Population density: According to U.S. Census Bureau data, North Carolina’s population density is 215.72 people per square mile, making it the 15th most densely populated state. According to the Carolina Population Center, North Carolina has a large proportion of residents living in rural areas. The organization states that “North Carolina’s rural population is larger than that of any other state except for Texas.”
Population notes: North Carolina is growing quickly. From 2018 to 2019, the state grew by over 106,000 people. According to the latest Census figures, North Carolina ranked fourth for numeric growth and 10th for percent growth from 2018 to 2019. The Carolina Population Center notes that this “marks the fourth year in a row that North Carolina has grown by more than 100,000 new residents.”
State capital: Raleigh
Major cities in North Carolina include: Raleigh, Durham, Chapel Hill, Charlotte, Asheville, Greensboro, Winston-Salem, Wilmington, Cary, High Point and Fayetteville.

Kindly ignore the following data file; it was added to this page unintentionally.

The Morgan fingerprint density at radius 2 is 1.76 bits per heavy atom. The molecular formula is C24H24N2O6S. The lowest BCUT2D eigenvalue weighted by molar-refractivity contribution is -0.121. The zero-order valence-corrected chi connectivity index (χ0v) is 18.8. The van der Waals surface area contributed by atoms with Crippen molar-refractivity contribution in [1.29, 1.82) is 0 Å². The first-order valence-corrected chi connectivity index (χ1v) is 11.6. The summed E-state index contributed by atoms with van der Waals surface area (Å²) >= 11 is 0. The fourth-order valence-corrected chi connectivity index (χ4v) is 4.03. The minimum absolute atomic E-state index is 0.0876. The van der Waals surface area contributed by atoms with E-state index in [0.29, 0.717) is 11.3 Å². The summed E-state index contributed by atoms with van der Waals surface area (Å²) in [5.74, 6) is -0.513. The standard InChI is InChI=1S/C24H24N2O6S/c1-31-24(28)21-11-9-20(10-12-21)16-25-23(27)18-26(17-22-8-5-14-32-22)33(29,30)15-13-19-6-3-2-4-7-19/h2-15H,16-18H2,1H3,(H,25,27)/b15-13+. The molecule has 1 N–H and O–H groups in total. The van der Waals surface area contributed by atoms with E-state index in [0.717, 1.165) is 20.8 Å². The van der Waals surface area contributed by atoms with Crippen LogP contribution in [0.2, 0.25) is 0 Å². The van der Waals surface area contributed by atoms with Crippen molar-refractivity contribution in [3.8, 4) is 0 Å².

Fun fact: North Carolina’s motto “first in flight” references the Wright Brothers’ strides in aviation. The flight of their plane “Kitty Hawk” marked the first flight in the U.S., which took place in North Carolina’s Outer Banks.
This Midwestern state borders four Great Lakes, and is the only state in the U.S. to be made up of two separate peninsulas (the Lower Peninsula and the Upper Peninsula). Given its access to the Great Lakes and to thousands of smaller, inland lakes, Michigan is one of the most popular destinations in the country for boating. Here’s a quick rundown:
Population density: According to U.S. Census Bureau data, Michigan’s population density is 176.64 people per square mile, making it the 18th most densely populated state. Much of the population is located in and around Detroit, Grand Rapids and Warren.
Population notes: Michigan Radio notes that while Michigan’s population is “creeping upward,” its growth rate continues to be hindered by declining birth rates and less immigration in America. The organization also states that “for the first time since 2010, Michigan lost more residents to other states than it gained over the past year.”
State capital: Lansing
Major cities in Michigan include: Detroit, Grand Rapids, Warren, Sterling Heights, Lansing, Ann Arbor and Flint.
Fun fact: Michigan is considered the U.S. automotive industry capital, with several major car companies headquartered the Detroit area.